Unloading ammunition at the Naval Weapons Station at York-town, between 12 and 15 July, Albemarle moored at Norfolk, Virginia, commencing preparations for inactivation, from 15 to 18 July, before she proceeded to Philadelphia to unload material. Returning thence to Norfolk, Virginia on 30 July, she continued inactivation preparations through the summer.

Placed out of commission, in reserve, on 21 October 1960, Albemarle was initially berthed with the Norfolk, Virginia group of the Atlantic Reserve Fleet pending her transfer to the Maritime Administration (MarAd) James River Fleet. Placed in the custodial care of MarAd, Albemarle was struck from the Naval Vessel Register on 1 September 1962.

On 7 August 1964, however, MarAd transferred the ship— earmarked for conversion to a floating aeronautical maintenance facility for helicopters—back to the Navy. On 27 March 1965, the ship received the new name and classification Corpus Christi Bay (T-ARVH-1), and was transferred to the Military Sealift Command (MSC) on 11 January 1966.

Converted at the Charleston (S.C.) Naval Shipyard, the ship emerged from the yard only faintly resembling her former self. Gone was the prominent seaplane ramp, aft, replaced by a built-up superstructure topped by a helicopter landing pad measuring 50 by 150 feet. Previously, damaged helicopters had had to be transported back to the United States for refit; with the advent of this "new" ship type, repairs could be accomplished near the forward areas, damaged helos barged out to the ship and lifted on board by two 20-ton capacity cranes.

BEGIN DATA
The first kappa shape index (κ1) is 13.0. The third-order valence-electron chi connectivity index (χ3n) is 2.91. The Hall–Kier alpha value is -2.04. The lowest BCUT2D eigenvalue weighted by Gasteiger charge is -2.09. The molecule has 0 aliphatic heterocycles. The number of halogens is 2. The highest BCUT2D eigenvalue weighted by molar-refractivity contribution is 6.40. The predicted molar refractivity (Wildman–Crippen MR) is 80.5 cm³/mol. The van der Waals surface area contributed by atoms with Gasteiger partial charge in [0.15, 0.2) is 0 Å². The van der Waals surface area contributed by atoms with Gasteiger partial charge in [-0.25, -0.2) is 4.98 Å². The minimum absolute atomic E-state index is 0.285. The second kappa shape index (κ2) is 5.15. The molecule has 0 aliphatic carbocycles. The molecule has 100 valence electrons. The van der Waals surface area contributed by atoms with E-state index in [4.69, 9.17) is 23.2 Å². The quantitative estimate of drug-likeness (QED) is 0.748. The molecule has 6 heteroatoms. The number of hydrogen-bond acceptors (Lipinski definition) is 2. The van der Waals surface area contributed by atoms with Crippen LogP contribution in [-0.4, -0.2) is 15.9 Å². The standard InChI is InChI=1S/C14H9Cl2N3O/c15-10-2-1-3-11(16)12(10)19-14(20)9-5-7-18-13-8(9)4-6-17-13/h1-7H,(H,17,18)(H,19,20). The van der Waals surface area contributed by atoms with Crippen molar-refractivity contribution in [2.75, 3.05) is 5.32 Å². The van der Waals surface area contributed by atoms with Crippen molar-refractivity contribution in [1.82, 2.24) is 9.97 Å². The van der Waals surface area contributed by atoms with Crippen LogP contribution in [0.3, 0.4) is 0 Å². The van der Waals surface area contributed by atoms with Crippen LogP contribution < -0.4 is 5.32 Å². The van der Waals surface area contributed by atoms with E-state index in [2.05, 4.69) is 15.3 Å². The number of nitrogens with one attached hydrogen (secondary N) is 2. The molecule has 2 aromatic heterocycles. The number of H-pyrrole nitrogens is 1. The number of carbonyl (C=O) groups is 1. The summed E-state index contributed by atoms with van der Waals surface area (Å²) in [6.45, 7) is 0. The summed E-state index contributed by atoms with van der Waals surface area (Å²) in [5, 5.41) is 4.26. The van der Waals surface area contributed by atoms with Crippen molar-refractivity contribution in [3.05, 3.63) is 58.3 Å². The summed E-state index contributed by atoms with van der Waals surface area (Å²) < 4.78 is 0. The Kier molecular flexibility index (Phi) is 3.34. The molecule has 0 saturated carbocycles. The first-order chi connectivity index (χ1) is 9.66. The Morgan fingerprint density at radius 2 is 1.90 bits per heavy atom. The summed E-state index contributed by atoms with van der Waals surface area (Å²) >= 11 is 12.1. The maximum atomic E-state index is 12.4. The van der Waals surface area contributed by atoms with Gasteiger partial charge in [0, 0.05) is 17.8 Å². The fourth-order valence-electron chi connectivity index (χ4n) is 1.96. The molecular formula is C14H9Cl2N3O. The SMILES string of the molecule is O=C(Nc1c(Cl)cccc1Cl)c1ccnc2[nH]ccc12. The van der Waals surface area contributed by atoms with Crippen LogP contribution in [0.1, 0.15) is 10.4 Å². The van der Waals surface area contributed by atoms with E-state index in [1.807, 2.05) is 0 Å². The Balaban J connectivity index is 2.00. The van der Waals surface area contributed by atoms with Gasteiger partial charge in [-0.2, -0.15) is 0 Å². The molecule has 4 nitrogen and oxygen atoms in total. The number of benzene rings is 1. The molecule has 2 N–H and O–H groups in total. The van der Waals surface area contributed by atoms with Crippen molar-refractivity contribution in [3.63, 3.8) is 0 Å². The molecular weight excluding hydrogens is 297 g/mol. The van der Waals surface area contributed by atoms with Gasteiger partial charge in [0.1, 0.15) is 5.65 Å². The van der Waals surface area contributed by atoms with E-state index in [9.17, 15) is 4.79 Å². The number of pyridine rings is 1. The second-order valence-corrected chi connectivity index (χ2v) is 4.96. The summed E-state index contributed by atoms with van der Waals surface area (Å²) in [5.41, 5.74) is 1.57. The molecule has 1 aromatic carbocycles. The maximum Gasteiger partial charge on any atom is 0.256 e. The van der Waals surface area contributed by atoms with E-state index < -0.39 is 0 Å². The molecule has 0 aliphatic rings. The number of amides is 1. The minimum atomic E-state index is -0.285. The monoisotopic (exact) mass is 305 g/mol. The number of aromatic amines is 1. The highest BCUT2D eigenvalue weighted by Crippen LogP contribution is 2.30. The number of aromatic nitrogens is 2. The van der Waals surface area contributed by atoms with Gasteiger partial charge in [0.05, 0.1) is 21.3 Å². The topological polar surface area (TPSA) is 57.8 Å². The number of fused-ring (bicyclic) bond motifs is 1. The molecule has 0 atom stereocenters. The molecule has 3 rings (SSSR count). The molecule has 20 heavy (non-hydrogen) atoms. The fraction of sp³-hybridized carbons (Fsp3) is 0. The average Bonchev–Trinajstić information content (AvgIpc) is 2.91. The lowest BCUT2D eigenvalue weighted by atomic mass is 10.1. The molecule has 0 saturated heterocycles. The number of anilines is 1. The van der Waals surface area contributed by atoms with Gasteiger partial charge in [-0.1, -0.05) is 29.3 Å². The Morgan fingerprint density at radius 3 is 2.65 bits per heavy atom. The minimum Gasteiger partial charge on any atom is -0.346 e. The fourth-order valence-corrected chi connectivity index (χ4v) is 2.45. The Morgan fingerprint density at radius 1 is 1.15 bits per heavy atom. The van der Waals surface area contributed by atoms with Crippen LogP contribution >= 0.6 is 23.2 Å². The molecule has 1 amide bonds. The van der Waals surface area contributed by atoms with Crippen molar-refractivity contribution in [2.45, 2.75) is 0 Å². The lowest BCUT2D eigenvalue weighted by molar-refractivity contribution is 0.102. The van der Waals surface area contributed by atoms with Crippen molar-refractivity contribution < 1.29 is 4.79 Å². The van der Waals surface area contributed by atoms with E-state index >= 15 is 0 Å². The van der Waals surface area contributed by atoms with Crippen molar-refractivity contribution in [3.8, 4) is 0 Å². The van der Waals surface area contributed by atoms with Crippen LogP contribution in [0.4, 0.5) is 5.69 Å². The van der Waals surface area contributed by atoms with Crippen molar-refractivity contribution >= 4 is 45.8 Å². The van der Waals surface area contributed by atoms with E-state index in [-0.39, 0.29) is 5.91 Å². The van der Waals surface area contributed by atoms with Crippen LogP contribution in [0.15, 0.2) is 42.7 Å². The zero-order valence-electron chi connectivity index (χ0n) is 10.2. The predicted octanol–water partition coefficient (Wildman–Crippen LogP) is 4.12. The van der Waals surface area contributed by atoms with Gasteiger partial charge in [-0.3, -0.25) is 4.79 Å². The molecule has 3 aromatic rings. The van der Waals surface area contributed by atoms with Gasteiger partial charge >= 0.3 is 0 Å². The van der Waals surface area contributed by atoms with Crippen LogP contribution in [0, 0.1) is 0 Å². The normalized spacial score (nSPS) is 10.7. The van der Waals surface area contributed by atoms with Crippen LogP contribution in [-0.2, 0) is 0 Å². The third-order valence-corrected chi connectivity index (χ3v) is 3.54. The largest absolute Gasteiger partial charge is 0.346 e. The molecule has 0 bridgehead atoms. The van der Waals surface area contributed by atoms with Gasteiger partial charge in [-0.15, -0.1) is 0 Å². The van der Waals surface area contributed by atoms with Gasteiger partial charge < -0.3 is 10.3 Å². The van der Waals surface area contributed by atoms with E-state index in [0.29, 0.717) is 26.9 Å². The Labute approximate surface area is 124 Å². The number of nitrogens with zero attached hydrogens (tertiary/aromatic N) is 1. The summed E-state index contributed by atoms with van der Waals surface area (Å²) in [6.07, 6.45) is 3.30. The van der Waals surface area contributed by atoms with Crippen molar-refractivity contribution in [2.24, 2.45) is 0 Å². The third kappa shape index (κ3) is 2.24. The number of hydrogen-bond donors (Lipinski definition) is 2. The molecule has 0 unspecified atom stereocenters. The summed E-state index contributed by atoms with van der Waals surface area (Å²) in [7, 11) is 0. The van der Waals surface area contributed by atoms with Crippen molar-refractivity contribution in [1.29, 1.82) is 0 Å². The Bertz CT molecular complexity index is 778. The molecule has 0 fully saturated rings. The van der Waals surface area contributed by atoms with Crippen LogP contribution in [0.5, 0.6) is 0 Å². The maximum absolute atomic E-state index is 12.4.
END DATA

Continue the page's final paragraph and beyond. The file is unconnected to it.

Accepted by MSC in January 1966, Corpus Christi Bay's first commander was Capt. Harry Anderson, who had a crew of 129 men, a fraction of the ship's original complement, under him. Accompanying the ship on her first deployment in support of forces in Vietnam was the Army's 1st Transportation Corps Battalion (Seaborne), 308 aircraft technicians and specialists under the command of Lt. Col. Harry 0. Davis, USA. The ship operated out of Cam Ranh Bay, South Vietnam, during 1966.

Ultimately determined by MSC to be "in excess of current and future requirements," Corpus Christi Bay was taken out of service and berthed in ready reserve status at Corpus Christi, Texas. Corpus Christi Bay (T-ARVH-1) was struck from the Naval Vessel Register on 31 December 1974. On 17 July 1975, the ship was sold to Brownsville (Texas) Steel and Salvage, Inc., and was scrapped subsequently.

VP History ThumbnailCameraUSS Albemarle USS Albemarle (AV-5), 30 July 1943, in what is probably Measure 21 (Navy blue/haze gray) camouflage. (80-G-76629)

VP History ThumbnailCameraUSS Albemarle USS Albemarle (AV-5), her stem showing the extensive modifications made to enable her to handle the projected Martin PGM "Seamaster" flying boats, in the Azores, 21 August 1958, in this photograph taken by Chief Photographer Leuko. (USN 1044231)

HistoryA BIT OF HISTORY: "VP History ThumbnailVPB-209 Letter Contributed by John Lucas JohnLucas@netzero.com [08FEB2005]

HistoryA BIT OF HISTORY: "...Today I looked up VP-206 and VP-209, a couple of PBM squadrons.

I was originally sent to Panama to be assigned to VP-206, but I arrived just as they were pulling out for the states on rotation. So they put me in VP-1, with PB2Ys, which was a real favor, as I learned to have a solid disrespect for the airworthiness of the PBM. They could have stuck me in VP-209, which was also there at NAS Coco Solo, Panama, Canal Zone, and was flying PBMs. VP-209 had four major accidents in the first six months after I arrived there, and I might just have been involved in any one of them if fortune hadn't placed me in VP-1.